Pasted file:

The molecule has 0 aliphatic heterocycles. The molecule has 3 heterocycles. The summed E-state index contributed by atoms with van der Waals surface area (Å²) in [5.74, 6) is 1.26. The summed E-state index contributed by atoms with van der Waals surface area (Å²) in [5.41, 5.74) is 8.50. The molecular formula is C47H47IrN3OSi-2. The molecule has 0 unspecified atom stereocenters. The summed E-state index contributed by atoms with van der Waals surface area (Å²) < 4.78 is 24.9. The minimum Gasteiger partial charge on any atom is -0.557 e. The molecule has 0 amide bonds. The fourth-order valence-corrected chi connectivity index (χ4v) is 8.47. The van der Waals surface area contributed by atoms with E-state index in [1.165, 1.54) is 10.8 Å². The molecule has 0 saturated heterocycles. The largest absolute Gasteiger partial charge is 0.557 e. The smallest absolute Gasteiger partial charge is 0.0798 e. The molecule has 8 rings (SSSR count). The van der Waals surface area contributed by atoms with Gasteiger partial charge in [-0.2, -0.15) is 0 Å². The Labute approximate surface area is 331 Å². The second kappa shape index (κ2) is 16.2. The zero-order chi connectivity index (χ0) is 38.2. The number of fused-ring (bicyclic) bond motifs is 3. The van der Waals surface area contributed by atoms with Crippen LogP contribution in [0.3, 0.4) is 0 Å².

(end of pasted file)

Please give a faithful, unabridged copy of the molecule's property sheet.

The molecule has 0 aliphatic heterocycles. The molecule has 3 heterocycles. The summed E-state index contributed by atoms with van der Waals surface area (Å²) in [5.74, 6) is 1.26. The summed E-state index contributed by atoms with van der Waals surface area (Å²) in [5.41, 5.74) is 8.50. The molecular formula is C47H47IrN3OSi-2. The molecule has 0 unspecified atom stereocenters. The summed E-state index contributed by atoms with van der Waals surface area (Å²) < 4.78 is 24.9. The minimum Gasteiger partial charge on any atom is -0.557 e. The molecule has 0 amide bonds. The fourth-order valence-corrected chi connectivity index (χ4v) is 8.47. The van der Waals surface area contributed by atoms with E-state index in [1.165, 1.54) is 10.8 Å². The molecule has 0 saturated heterocycles. The largest absolute Gasteiger partial charge is 0.557 e. The smallest absolute Gasteiger partial charge is 0.0798 e. The molecule has 8 rings (SSSR count). The van der Waals surface area contributed by atoms with Gasteiger partial charge in [-0.2, -0.15) is 0 Å². The Labute approximate surface area is 331 Å². The second kappa shape index (κ2) is 16.2. The zero-order chi connectivity index (χ0) is 38.2. The number of fused-ring (bicyclic) bond motifs is 3. The van der Waals surface area contributed by atoms with Crippen LogP contribution in [0.3, 0.4) is 0 Å².